Native Affairs – Rite to die

By Wepiha Te Kanawa

Les Grace is an outpatient at Hospice West Auckland and suffers from a range of medical issues. He says he would like the option of euthanasia when the time comes.

“One of my kids would be right against it, but with all the pain that I'm going through, I have been through sort of small versions of it and I hate to be around when the big version comes around. It's going to be like hell.”

The Parliamentary Health Select Committee is currently looking at submissions for euthanasia, which could potentially allow assisted dying to become legal.

Dr Huhana Hickey, a research fellow in Taupua Waiora Centre for Māori Health Research at AUT University is one of few Māori to make a submission. 

She says euthanasia should not be legal in New Zealand and as a Māori doesn’t sit well with her culturally.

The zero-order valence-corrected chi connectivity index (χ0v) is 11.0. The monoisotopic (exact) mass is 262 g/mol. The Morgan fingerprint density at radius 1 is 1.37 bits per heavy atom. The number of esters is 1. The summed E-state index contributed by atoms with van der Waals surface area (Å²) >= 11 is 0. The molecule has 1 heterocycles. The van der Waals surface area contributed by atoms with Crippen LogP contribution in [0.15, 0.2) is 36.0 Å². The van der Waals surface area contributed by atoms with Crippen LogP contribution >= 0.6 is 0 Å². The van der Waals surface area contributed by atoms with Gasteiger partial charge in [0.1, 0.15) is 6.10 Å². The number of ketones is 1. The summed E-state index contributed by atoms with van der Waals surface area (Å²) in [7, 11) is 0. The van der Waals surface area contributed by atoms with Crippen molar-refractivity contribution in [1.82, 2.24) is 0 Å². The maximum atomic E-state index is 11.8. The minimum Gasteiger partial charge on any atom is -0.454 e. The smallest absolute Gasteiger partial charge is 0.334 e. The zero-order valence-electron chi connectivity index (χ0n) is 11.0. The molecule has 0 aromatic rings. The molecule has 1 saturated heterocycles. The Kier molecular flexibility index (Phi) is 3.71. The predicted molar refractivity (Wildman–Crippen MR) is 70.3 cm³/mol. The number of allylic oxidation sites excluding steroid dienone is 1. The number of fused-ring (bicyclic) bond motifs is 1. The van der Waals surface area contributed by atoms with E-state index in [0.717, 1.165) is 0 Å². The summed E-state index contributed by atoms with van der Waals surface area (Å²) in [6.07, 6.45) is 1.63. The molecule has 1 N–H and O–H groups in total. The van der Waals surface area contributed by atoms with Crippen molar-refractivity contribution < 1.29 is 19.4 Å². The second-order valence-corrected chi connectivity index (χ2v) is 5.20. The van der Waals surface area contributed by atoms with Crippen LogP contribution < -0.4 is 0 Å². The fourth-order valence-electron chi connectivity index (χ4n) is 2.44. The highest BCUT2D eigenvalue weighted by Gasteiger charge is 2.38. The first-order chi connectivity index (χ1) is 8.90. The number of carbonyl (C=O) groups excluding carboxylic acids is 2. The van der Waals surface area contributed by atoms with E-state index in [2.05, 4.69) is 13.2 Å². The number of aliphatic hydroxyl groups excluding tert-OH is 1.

“It’s a Pākehā concept it's not really our whakaaro we don't talk about it. There are some things we don't talk about publicly and I don't think a lot of Māori even know the process for putting in submissions it's a lot of energy.”

Tess Moeke-Maxwell is an expert on palliative care for Māori. She says generally Māori believe death and dying is a tapu subject. 

“A lot of our families are quite superstitious as you know pre-colonisation all of our health issues were filtered through and informed by a belief in the wairua, the spiritual realm.”